10 tips for entry-level job seekers
  • Have an up-to-date, professional LinkedIn profile. If you don’t have a LinkedIn account, set one up today. Avoid poor-quality profile pictures with distracting backgrounds. Include a professional summary and begin to grow your network.
  • Keep track of the job trends in your sector through the news. Apply for job alerts at your dream organisations and the types of jobs you want – LinkedIn uses AI to share similar relevant jobs based on your selections.
  • Double check that you’ve highlighted relevant skills on your resume and LinkedIn profile.
  • For most entry-level jobs, your resume will first be filtered by an applicant tracking system for keywords. Look closely at the description of the job you are applying for and mirror the language as much as possible (while being honest and accurate about your skills and experience).
  • Keep your CV professional and in a simple format – make sure you tailor your cover letter and application to the company and role.
  • Go online and look for details on job specifications for your target position. Make a list of skills required and set yourself some learning goals to tick off all the necessary skills one by one.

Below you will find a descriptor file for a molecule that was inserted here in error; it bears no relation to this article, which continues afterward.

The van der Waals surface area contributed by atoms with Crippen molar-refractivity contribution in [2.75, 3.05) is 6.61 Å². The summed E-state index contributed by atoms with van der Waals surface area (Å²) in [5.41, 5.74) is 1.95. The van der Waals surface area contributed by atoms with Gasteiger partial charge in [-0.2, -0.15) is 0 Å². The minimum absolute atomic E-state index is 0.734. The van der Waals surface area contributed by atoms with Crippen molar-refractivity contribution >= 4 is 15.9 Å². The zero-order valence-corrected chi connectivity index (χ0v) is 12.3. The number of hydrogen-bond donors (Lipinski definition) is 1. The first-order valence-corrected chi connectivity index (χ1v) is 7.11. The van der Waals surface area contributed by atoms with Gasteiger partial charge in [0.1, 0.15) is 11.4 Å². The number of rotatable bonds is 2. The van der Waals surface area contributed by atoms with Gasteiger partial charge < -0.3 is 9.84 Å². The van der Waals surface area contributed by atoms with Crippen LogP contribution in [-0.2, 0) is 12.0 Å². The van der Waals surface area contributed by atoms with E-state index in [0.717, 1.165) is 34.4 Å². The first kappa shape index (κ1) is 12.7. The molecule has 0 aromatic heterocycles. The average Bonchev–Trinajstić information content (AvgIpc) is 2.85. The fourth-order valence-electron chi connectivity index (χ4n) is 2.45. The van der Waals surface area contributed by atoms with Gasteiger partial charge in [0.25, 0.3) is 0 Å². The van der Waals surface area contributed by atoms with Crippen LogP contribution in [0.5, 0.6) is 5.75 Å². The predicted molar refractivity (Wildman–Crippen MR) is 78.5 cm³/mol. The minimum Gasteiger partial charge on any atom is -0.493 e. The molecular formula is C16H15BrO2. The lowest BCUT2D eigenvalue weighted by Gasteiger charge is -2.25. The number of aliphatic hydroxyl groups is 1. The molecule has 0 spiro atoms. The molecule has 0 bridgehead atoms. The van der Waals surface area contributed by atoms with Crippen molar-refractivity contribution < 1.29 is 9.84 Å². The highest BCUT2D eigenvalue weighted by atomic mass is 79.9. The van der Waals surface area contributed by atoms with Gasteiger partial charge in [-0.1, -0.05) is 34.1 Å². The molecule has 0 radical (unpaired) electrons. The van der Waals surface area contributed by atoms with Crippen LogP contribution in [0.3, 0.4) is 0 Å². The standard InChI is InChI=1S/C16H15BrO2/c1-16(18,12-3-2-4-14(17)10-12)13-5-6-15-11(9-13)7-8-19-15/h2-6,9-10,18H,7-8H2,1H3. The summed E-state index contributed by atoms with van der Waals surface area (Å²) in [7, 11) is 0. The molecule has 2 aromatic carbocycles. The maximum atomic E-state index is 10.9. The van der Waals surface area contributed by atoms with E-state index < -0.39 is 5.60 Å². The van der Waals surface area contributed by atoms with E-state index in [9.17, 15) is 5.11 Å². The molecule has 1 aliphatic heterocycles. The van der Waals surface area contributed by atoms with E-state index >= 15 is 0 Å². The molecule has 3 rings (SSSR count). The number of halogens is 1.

• Don’t be afraid to reach outside your immediate friends and family to other acquaintances and let them know you are looking for new opportunities.
  • Make sure you’ve set your LinkedIn profile to signal that you are “open to opportunities”. Also be sure to use LinkedIn to search for people who are still actively hiring by searching for those that have the headline “I’m hiring” or “We’re hiring” in their profile.
  • Prepare for online interviews using mock interview tools. Even before landing interviews, it can be useful to start practising.
  • Be professional and patient. Always be professional with whoever you are interacting with throughout your search process, this will be remembered. You need to be patient, dedicated and not give up on your search. Candidates need to make sure they are following up appropriately for roles they have applied.

Arda Atalay, head of Mena private sector at LinkedIn Talent Solutions, Rudy Bier, managing partner of Kinetic Business Solutions and Ben Kinerman Daltrey, co-founder of KinFitz